For some, dressing up can boost their productivity and focus, while others who may find themselves in unexpected video meetings may want to dress more professionally just to be ready at all times, reducing somewhat the stress they may have.

I once was tempted to work in my pajamas too, and I did it for a three-month period. I did it as a way to be more comfortable while working, and I haven’t had any video meetings that I should care about. For some reason, I noticed that I had higher productivity on days that included video meetings with clients, and that interested me because those were the days that I wasn’t wearing my pajamas. This is where I finally understood that wearing my pajamas while working wasn’t helping me to mentally transition into a better work mindset, so I started dressing up again.

Ultimately, it depends on your personal preference and the nature of your work. If you’re feeling productive and comfortable in your pajamas, go for it!

3. Let’s talk about windows and sounds

Bright Wooden Home Office With Window
© Spacejoy on Unsplash.

Do you know what’s worse than looking at a screen for more than 8 hours per day? Looking at the wall just behind it. If your home office is located in a place in your room where you see a wall just behind it, you should probably re-think the way you’ve decorated it. Here’s the thing; It’s already difficult – and sometimes lonely – to work for hours and hours in front of a screen, so having a window to watch outside and rest your eyes every few minutes is important for me.

You can even use the Pomodoro technique, which is a great way to remind yourself to take small breaks while focusing on one thing at a time. Leaving my window half open and having nature’s background noises coming in, it’s a great way to feel less “networked”, if that makes any sense. But if you’re currently unable to re-decorate your home office or you don’t even have any windows, to begin with, you can “play” more with the room’s lighting, add a few small flowers to keep things more “natural”, and even your favorite art.

Call me crazy, but when you work for so many years looking at a screen, nature is one of those things that you miss the most. Maybe that’s why I got into MTB biking in the first place, riding on any mountain I can find when I am not working, feeling more relaxed and closer to nature while being offline and away from all the digital clutter. So looking outside now and then, maybe listening to cars passing by, people talking, or even the birds singing, can make a big difference, as it did for me.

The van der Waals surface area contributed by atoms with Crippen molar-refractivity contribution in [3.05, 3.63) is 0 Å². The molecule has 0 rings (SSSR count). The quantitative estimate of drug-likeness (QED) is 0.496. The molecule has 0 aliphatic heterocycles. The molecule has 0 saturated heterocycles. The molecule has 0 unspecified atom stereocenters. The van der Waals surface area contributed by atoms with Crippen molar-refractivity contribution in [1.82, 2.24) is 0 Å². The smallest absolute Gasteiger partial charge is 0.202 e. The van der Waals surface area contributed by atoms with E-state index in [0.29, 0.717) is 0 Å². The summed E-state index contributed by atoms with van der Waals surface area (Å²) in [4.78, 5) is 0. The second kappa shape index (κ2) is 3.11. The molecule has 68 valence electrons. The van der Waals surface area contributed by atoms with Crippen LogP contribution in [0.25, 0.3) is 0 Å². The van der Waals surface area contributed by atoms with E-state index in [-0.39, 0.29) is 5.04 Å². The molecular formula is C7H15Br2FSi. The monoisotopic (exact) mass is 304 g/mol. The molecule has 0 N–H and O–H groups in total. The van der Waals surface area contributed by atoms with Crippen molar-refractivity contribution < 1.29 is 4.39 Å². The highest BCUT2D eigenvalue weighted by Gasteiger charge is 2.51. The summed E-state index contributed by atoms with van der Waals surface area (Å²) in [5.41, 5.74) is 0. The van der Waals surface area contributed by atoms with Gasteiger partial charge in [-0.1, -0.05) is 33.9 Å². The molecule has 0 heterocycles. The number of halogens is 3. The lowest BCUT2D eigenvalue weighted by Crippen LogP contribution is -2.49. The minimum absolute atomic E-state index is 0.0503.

4. Avoid decorating your office with dark furniture

Home Office - Dark Furniture
© Chelsey Horne on Pexels.

Here it is folks, my biggest – and the first – mistake I’ve ever made with my home office decoration; Choosing dark furniture. Now, don’t get me wrong, I have nothing against dark furniture, but it’s not for everyone, and mostly not for individuals like myself who can easily feel lonely while working from home for a long period of time.

And that’s not all, if your home office is as small as mine (just a little bigger than a dog’s house really), choosing dark furniture can make the room look even smaller, which is crazy, but true. I also mentioned this particular topic when I wrote and published a guest blog post in Art Decoration Crafting, one of the most-known Greek blogs for decorating and discovering great DIY tips. Choosing the right colors for your home office is crucial, and that’s why I made sure it was the first thing that I mentioned in my guest post.

And while choosing the right colors for your home office is not an easy task, I find myself choosing whatever looks as natural as possible. Classic wooden colors are my first choice when it comes to decorating my home office, and I even got a new white desktop PC case from BeQuiet to make things even “brighter”.

5. Create a morning routine and set weekly goals

Weekly Review for Your Goals
© Isaac Smith on Unsplash.

Creating a morning routine that includes all the important tasks that you have to complete it’s important when working from home or running your own freelancing business. For example, I wake up every morning at 5:00 AM, turn on the music, and as I wait for my coffee machine to get me the first cup of pleasure, I get dressed, brush my teeth, etc. Then, opening my Notion Calendar and Notion to-do lists is the first thing I do, and until 8:00 AM, I avoid using my smartphone and checking my social media accounts.